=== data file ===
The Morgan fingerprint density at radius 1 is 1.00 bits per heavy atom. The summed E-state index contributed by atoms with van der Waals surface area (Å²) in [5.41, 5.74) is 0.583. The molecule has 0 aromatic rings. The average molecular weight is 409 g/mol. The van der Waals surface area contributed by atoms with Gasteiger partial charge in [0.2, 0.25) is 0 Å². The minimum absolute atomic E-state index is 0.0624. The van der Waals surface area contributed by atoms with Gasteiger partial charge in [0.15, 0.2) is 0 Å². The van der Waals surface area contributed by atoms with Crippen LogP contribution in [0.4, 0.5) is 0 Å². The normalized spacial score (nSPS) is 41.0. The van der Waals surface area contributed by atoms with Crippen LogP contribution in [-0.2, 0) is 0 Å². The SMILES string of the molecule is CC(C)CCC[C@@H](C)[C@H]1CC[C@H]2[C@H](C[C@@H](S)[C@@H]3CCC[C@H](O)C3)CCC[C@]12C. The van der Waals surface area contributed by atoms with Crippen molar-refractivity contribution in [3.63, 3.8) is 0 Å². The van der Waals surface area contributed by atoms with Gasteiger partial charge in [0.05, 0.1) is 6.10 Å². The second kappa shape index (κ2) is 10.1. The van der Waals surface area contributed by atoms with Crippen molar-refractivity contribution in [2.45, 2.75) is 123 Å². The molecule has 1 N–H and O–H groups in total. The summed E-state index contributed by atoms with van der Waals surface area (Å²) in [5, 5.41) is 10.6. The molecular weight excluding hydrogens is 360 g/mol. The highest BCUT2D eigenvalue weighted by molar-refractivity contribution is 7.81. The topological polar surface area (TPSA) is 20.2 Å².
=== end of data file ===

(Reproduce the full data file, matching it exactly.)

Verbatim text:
The Morgan fingerprint density at radius 1 is 1.00 bits per heavy atom. The summed E-state index contributed by atoms with van der Waals surface area (Å²) in [5.41, 5.74) is 0.583. The molecule has 0 aromatic rings. The average molecular weight is 409 g/mol. The van der Waals surface area contributed by atoms with Gasteiger partial charge in [0.2, 0.25) is 0 Å². The minimum absolute atomic E-state index is 0.0624. The van der Waals surface area contributed by atoms with Gasteiger partial charge in [0.15, 0.2) is 0 Å². The van der Waals surface area contributed by atoms with Crippen LogP contribution in [0.4, 0.5) is 0 Å². The normalized spacial score (nSPS) is 41.0. The van der Waals surface area contributed by atoms with Crippen LogP contribution in [-0.2, 0) is 0 Å². The SMILES string of the molecule is CC(C)CCC[C@@H](C)[C@H]1CC[C@H]2[C@H](C[C@@H](S)[C@@H]3CCC[C@H](O)C3)CCC[C@]12C. The van der Waals surface area contributed by atoms with Crippen molar-refractivity contribution in [3.63, 3.8) is 0 Å². The van der Waals surface area contributed by atoms with Gasteiger partial charge in [0.05, 0.1) is 6.10 Å². The second kappa shape index (κ2) is 10.1. The van der Waals surface area contributed by atoms with Crippen molar-refractivity contribution in [2.45, 2.75) is 123 Å². The molecule has 1 N–H and O–H groups in total. The summed E-state index contributed by atoms with van der Waals surface area (Å²) in [5, 5.41) is 10.6. The molecular weight excluding hydrogens is 360 g/mol. The highest BCUT2D eigenvalue weighted by molar-refractivity contribution is 7.81. The topological polar surface area (TPSA) is 20.2 Å².